If you’ve ever visited with the likable and laid-back Arizona coach Dave Rubio, you know he’s a think-outside-the-box kind of guy.

But the pandemic shed some new light on the second-longest-tenured coach in the Pac-12.

Not only is he an avid surfer — we knew that and just wait until you see the video at this story’s end — but Rubio is a ballroom dance instructor and loves old cars.

Like his 1971 Volkswagen van. Or the 1955 Chevy 3100 truck that’s been in the family since the 1960s.

I was planning on catching up with him later in the summer to talk Arizona volleyball — his program has been decimated the past two seasons by concussions — but in early April, and then re-Tweeted again on Mother’s Day, there was this post in which he dances with his mom:

So let’s start there with a guy who heads into the next season, his 29th at Arizona and 34th overall, with an overall record of 649-404.

“I taught ballroom dancing when I was (the coach) at Cal State Bakersfield for five years,” Rubio said. “And I took a lot of ballroom dance (as a student) at Cal State Northridge. That’s how I was able to go in and teach it. Very remedial. Ballroom 101. Basic steps with a few variations. But I’ve always enjoyed it.”

His mom, Shirley, deserves much of the credit.

“When I was growing up she was dancing all the time and teaching me when I was 7, 8, 9 years old. Just basic footwork and steps on different dances. At Northridge I eventually became a physical-education major and they had a lot of ballroom dances. And the head coach at the time, Walt Ker, was teaching a lot of classes. So I naturally took all the classes there and it was fun. I enjoyed it.”

His mother went to be with her son and his family in Tucson right before she would have been shut down in California. Shirley, by the way, turns 83 in June, while her son will be 61 next month.

Rubio said his assistants have been on him to Tweet more, so dancing with mom was just the thing.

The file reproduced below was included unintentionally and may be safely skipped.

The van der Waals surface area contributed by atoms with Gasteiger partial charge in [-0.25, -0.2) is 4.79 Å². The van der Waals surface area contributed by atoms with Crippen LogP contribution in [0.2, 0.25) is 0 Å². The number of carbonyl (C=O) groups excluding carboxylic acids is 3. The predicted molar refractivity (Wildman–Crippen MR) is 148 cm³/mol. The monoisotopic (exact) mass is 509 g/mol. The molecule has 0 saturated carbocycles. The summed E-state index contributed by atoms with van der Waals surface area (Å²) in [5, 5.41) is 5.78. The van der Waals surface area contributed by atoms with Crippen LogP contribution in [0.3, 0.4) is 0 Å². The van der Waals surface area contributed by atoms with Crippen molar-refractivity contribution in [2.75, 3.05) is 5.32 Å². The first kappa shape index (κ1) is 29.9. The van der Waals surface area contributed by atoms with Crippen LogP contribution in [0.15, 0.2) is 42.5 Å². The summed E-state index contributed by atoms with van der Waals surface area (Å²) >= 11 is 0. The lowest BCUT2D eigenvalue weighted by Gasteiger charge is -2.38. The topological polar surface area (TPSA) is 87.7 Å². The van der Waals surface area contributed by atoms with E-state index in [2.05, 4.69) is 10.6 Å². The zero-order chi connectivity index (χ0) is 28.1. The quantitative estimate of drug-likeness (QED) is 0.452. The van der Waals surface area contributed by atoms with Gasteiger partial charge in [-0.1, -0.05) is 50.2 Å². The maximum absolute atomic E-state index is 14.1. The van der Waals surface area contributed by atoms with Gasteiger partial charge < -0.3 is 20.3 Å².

“I knew that she would love the opportunity to dance and my kids were in the background,”
Rubio said with a laugh. “That was really fun and I’ve certainly gotten a lot of mileage out of it. It’s amazing how many people bring it up.”

And there are the aforementioned Chevy Truck and VW van, and also a 1977 Ford XLT Ranger.

Dave Rubio and his 1955 Chevy 1300

“I’m a car guy,” said Rubio, who trails only Utah’s Beth Launiere in the Pac-12 and ranks 13th overall in the NCAA for coaches who have been at their school the longest.

“I’d have dozens of cars if I had the space and the money.”

Rubio said he inherited the 1955 Chevy 1300 when his father passed away “and my father-in-law and I stripped it down to the frame and built it back up.”

The VW has a sun roof, which is a great place for your long board to pop through, and in addition to that and the Ranger, “we have three or four other cars besides that.”

Rubio said he’s not particularly mechanical, but “I always loved cars and back in the day, in the late ‘90s, early 2000s, I was buying and selling cars a lot. Muscle cars. I had a 1970 Challenger, a ’68 Ford Mustang Fastback, and a ’55 Suburban. I had a lot of different cars I wish I’d hung on to, but I would just trade them around. At the time you could do that and not spend a lot of money.”

Arizona finished 11-9 in 2018, 11-9 in the Pac-12, and made a first-round NCAA Tournament appearance. There was every reason to figure the Wildcats would be pretty good again last fall. They were sixth in the coaches preseason poll. But on their way to a 15-17 finish, 5-15 in the league, one thing led to another.

“It was the second year in a row we had several concussions and (in 2019) we just didn’t have the depth to deal with it,” Rubio said.